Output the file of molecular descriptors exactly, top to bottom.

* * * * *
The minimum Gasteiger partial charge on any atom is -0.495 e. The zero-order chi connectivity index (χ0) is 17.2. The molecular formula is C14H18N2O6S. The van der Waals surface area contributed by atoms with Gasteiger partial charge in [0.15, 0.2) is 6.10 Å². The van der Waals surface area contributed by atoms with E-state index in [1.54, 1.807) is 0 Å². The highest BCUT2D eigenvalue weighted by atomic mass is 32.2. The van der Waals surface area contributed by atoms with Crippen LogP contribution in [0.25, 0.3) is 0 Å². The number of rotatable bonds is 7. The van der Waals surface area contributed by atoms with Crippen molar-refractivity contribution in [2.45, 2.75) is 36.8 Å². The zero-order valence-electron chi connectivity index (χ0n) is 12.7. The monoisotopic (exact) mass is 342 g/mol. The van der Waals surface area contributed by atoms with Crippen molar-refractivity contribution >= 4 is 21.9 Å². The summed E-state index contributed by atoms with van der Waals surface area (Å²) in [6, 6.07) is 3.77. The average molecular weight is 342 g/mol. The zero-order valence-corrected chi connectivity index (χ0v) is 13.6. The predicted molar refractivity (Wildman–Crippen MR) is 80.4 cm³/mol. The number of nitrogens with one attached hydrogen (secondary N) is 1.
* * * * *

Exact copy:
The minimum Gasteiger partial charge on any atom is -0.495 e. The zero-order chi connectivity index (χ0) is 17.2. The molecular formula is C14H18N2O6S. The van der Waals surface area contributed by atoms with Gasteiger partial charge in [0.15, 0.2) is 6.10 Å². The van der Waals surface area contributed by atoms with E-state index in [1.54, 1.807) is 0 Å². The highest BCUT2D eigenvalue weighted by atomic mass is 32.2. The van der Waals surface area contributed by atoms with Crippen LogP contribution in [0.25, 0.3) is 0 Å². The number of rotatable bonds is 7. The van der Waals surface area contributed by atoms with Crippen molar-refractivity contribution in [2.45, 2.75) is 36.8 Å². The zero-order valence-electron chi connectivity index (χ0n) is 12.7. The monoisotopic (exact) mass is 342 g/mol. The van der Waals surface area contributed by atoms with Crippen molar-refractivity contribution >= 4 is 21.9 Å². The summed E-state index contributed by atoms with van der Waals surface area (Å²) in [6, 6.07) is 3.77. The average molecular weight is 342 g/mol. The zero-order valence-corrected chi connectivity index (χ0v) is 13.6. The predicted molar refractivity (Wildman–Crippen MR) is 80.4 cm³/mol. The number of nitrogens with one attached hydrogen (secondary N) is 1.